With the turn-on voltage and feedforward terms set, the Kp, Ki, and Kd gains were tuned manually by selecting an arbitrary height of 20 cm for the plant to track. The Kp gain was determined by halving the value at which the system first exhibited oscillations. The Ki term was set by finding a value that reduced the steady-state error, and the Kd term was set by finding a value that damped the system overshoot with the tradeoff of an increased rise time. Once an adequate response was determined, the trajectory subVI was initiated, and the ball was sent to track the following trajectories: 22 cm, 33 cm, and back to 0 cm. 
The trajectory was set to the prescribed heights of 0, 22, and 33 cm with a sustainment time value of 3 seconds. The permissible error tolerances were tested at both +/- 0.5 cm and +/- 1.0 cm to illustrate the plant's ability to converge at each desired height for 3 seconds. For the given video below, the error tolerance was set to +/- 1.0 cm with a lowered sustainment time of 1 second to showcase a quicker profile.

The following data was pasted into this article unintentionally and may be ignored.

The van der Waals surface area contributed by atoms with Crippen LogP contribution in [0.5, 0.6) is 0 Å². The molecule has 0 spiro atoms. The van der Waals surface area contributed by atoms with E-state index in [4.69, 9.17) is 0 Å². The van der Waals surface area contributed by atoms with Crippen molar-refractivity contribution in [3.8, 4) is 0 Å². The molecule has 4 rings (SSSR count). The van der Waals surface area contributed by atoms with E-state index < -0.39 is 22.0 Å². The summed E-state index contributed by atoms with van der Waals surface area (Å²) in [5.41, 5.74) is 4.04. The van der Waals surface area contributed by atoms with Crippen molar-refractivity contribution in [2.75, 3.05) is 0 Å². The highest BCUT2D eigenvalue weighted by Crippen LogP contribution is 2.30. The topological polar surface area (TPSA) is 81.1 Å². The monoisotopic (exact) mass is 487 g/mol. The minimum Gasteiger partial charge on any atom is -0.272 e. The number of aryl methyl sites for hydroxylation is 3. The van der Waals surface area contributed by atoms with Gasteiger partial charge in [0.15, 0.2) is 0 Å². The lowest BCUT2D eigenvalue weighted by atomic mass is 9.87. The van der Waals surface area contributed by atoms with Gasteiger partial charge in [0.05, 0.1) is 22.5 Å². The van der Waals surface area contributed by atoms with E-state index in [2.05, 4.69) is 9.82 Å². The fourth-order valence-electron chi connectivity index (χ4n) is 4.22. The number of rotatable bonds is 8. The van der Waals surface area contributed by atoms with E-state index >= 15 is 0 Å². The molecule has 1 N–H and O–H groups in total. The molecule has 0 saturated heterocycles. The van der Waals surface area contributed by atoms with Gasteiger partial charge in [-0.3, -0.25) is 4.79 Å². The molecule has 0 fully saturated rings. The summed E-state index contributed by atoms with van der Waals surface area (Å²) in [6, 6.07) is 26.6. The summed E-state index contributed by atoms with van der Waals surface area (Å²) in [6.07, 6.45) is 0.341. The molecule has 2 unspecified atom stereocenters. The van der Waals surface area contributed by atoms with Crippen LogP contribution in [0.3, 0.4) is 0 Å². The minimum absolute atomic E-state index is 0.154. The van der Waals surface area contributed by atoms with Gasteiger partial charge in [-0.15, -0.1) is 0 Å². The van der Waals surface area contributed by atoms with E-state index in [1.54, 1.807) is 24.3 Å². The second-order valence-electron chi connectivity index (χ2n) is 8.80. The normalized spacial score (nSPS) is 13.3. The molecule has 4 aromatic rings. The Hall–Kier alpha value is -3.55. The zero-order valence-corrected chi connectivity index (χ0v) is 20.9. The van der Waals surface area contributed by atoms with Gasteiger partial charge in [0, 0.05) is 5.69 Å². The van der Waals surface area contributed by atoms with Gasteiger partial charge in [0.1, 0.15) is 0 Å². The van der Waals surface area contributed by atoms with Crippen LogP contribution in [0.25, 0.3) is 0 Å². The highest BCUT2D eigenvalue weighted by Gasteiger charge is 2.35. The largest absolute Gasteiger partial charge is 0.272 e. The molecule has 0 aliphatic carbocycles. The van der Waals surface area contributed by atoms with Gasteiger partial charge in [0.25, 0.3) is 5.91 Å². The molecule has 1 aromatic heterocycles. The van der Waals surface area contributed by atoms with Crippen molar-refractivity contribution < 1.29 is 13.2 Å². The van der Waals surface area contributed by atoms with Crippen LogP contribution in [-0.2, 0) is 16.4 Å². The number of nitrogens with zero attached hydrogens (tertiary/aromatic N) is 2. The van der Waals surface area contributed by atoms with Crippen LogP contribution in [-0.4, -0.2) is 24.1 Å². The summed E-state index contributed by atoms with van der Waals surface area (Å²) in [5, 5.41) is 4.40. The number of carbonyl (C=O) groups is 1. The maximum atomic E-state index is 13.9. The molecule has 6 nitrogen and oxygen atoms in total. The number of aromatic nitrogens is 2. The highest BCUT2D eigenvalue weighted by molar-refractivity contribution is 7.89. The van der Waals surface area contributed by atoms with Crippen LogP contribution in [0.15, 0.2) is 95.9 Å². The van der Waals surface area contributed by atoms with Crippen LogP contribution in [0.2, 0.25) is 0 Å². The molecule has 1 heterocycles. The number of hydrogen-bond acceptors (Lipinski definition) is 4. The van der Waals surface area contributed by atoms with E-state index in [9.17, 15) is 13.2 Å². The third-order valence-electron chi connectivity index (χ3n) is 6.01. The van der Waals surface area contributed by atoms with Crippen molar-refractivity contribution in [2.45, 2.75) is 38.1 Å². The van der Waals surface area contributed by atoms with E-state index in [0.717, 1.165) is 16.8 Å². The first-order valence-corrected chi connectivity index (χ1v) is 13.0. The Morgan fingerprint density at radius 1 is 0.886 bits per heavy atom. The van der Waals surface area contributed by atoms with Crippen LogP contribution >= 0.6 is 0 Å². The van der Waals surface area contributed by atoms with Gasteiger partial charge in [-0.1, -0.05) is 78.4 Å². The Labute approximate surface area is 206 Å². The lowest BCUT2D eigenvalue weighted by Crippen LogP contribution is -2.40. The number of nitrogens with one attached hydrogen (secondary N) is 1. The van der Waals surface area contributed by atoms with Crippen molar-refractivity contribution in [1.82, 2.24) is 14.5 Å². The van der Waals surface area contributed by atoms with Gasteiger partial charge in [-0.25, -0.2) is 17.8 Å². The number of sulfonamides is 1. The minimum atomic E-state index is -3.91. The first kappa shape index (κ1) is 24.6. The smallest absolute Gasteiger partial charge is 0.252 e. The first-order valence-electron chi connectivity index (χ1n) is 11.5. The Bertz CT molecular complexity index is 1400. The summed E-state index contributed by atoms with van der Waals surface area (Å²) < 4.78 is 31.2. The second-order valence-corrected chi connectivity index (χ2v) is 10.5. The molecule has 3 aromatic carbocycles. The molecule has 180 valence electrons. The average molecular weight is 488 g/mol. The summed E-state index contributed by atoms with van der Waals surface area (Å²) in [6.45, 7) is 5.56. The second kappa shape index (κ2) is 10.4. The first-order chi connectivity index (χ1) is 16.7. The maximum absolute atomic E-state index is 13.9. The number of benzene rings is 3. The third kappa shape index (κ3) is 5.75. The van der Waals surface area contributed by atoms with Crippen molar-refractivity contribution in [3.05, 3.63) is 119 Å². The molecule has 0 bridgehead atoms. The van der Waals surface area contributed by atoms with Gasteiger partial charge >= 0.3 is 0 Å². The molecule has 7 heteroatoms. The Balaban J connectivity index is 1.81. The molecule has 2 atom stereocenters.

Below is the front panel of the VI corresponding to the video above. The front panel includes capabilities of manipulating the PID gains, the feed forward voltage, the RGB filters, and the camera settings. The graph in the middle of the VI shows the real-time position of the ball with respect to the desired position, and the image on the right shows the real-time tresholded position of the ball as seen through the camera.
The Kp, Ki, and Kd terms in the PID controller were set to 0.01, 0.07, and 0.012 respectfully, and the plant tracked the preset trajectories for three cycles under the respective tolerances of +/- 0.5 cm (blue) and +/- 1.0 cm (orange). With a sustainment time of 3 seconds, the tighter tolerance experienced greater difficulty converging to the desired heights, which can be partially accounted for by the noise in the environmental conditions.